Method of Treatment Claims Would Have Been Infringed

Despite agreeing with the primary judge, albeit for different reasons, that the Swiss type claims would not have been infringed, the Full Court found no inconsistency in the primary judge’s finding that the method of treatment claims would have been indirectly infringed (had they been valid) under section 117 of the Patents Act 1990, with particular reference to subsection (2)(b).  The Full Court observed (at [224]) that ‘it might be reasonably foreseeable that a product might be put to a particular use’ without it necessarily following ‘that the product, as manufactured, is for that use.’

In other words, where a generic product is, in fact, prescribed and used for a purpose that would infringe a method of treatment claim, and it is reasonably foreseeable that this might occur, then the manufacturer can be held indirectly liable for that infringement, even in circumstances where it avoids infringement of a corresponding Swiss type claim.

Conclusion – Limited Application of Swiss Type Claims?

Barring a successful application for special leave to appeal to the High Court (which I think highly improbable), this decision of an expanded panel of five judges of the Federal Court of Australia is likely to be the last word on Swiss type claims in Australia for the foreseeable future. On this basis, it appears that Swiss type claims will be of very limited application against prospective infringers of patents relating to second and subsequent medical uses of known products. 

Given the Court’s focus on what the alleged infringer has actually done, rather than its (subjective or objective) intentions, it is difficult to imagine how anything far short of actively promoting, or at least encouraging, the use of a generic product for the purpose recited in a Swiss type claim could rise to the level of infringement.  Indeed, on the facts of this case it is apparent that infringement of such claims can be avoided even if the generic product has actually captured a substantial share of the market for the claimed therapeutic use.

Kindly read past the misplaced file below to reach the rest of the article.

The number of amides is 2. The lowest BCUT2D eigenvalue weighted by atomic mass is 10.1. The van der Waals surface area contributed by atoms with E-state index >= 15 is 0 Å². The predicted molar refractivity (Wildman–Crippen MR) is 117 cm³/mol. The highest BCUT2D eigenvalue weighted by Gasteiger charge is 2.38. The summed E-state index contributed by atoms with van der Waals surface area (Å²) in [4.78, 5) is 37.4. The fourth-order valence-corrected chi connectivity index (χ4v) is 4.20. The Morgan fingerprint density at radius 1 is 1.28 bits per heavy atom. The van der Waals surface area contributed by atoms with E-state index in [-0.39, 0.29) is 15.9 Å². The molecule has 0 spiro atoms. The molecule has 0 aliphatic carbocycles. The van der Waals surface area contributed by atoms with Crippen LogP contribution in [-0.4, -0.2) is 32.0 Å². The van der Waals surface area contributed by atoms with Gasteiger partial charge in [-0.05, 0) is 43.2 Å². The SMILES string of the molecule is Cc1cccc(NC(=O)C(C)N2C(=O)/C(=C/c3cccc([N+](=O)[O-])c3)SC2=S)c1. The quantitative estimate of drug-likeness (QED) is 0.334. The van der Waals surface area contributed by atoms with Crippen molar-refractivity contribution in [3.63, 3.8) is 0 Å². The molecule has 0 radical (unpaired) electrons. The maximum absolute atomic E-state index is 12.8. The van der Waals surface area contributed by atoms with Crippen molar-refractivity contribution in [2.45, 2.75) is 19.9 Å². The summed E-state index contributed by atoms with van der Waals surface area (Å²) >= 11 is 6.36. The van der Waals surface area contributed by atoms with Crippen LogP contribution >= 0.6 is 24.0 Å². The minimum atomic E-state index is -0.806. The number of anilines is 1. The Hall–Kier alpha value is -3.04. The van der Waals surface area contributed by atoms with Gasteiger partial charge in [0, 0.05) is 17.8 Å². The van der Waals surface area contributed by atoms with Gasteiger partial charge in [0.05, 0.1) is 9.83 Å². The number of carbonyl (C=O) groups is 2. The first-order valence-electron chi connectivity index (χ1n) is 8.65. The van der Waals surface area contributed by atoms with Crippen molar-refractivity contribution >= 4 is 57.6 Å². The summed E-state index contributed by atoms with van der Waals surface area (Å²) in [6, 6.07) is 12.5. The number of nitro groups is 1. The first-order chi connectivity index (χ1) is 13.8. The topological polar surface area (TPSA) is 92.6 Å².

Infringement of method of treatment claims, however, is another matter.  If, in fact, a generic product is prescribed for a patented use, and it would have been reasonably foreseeable by the manufacturer that this would occur, then the manufacturer can be held liable as an indirect infringer.

It is likely that most practitioners will continue to recommend that patent applications relating to further therapeutic uses that are filed in Australia include both method of treatment and Swiss type claims. While it may now be difficult to imagine circumstances in which an informed generic manufacturer would act in a way that might infringe the Swiss type claims, the fact that the two different forms of claim generally target different primary infringers, with infringement being established by way of different evidence, means that there may yet be cases in which the additional protection offered by Swiss type claims remains valuable.  At the very least, the presence of Swiss type claims might serve to discourage the kinds of actions that could cause them to be infringed, e.g. by ensuring that generic manufacturers only seek regulatory approval for indications not covered by such claims (i.e. so-called ‘skinny labelling’).

For the most part, however, patentees should be prepared to rely principally on method of treatment claims, and the indirect infringement provisions of section 117.